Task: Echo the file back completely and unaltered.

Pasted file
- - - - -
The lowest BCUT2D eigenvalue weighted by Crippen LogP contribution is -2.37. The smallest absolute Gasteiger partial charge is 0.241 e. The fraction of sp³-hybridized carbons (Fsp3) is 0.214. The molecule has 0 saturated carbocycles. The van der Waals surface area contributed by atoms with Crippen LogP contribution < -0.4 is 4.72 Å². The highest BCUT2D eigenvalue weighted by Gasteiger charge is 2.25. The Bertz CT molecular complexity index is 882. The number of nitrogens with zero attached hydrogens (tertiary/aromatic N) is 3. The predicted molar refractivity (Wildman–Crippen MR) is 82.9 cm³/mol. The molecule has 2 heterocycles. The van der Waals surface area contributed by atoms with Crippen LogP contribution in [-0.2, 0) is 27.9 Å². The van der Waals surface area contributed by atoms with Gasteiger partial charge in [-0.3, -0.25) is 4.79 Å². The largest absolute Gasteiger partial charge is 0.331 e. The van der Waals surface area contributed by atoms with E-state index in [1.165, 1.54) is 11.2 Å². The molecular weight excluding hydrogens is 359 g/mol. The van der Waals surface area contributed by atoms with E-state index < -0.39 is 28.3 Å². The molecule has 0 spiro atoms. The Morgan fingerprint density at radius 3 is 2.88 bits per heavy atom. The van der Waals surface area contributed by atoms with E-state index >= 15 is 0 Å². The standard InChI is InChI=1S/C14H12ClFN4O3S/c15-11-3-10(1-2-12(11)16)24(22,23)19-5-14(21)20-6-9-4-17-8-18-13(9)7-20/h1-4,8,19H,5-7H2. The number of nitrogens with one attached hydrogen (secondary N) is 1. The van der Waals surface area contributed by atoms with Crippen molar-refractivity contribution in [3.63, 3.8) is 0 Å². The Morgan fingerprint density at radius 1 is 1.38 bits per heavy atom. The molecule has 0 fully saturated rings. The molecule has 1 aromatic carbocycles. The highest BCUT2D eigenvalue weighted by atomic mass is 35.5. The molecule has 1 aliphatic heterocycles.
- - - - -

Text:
The lowest BCUT2D eigenvalue weighted by Crippen LogP contribution is -2.37. The smallest absolute Gasteiger partial charge is 0.241 e. The fraction of sp³-hybridized carbons (Fsp3) is 0.214. The molecule has 0 saturated carbocycles. The van der Waals surface area contributed by atoms with Crippen LogP contribution < -0.4 is 4.72 Å². The highest BCUT2D eigenvalue weighted by Gasteiger charge is 2.25. The Bertz CT molecular complexity index is 882. The number of nitrogens with zero attached hydrogens (tertiary/aromatic N) is 3. The predicted molar refractivity (Wildman–Crippen MR) is 82.9 cm³/mol. The molecule has 2 heterocycles. The van der Waals surface area contributed by atoms with Crippen LogP contribution in [-0.2, 0) is 27.9 Å². The van der Waals surface area contributed by atoms with Gasteiger partial charge in [-0.3, -0.25) is 4.79 Å². The largest absolute Gasteiger partial charge is 0.331 e. The van der Waals surface area contributed by atoms with E-state index in [1.165, 1.54) is 11.2 Å². The molecular weight excluding hydrogens is 359 g/mol. The van der Waals surface area contributed by atoms with E-state index < -0.39 is 28.3 Å². The molecule has 0 spiro atoms. The Morgan fingerprint density at radius 3 is 2.88 bits per heavy atom. The van der Waals surface area contributed by atoms with E-state index >= 15 is 0 Å². The standard InChI is InChI=1S/C14H12ClFN4O3S/c15-11-3-10(1-2-12(11)16)24(22,23)19-5-14(21)20-6-9-4-17-8-18-13(9)7-20/h1-4,8,19H,5-7H2. The number of nitrogens with one attached hydrogen (secondary N) is 1. The van der Waals surface area contributed by atoms with Crippen molar-refractivity contribution in [3.63, 3.8) is 0 Å². The Morgan fingerprint density at radius 1 is 1.38 bits per heavy atom. The molecule has 0 fully saturated rings. The molecule has 1 aromatic carbocycles. The highest BCUT2D eigenvalue weighted by atomic mass is 35.5. The molecule has 1 aliphatic heterocycles.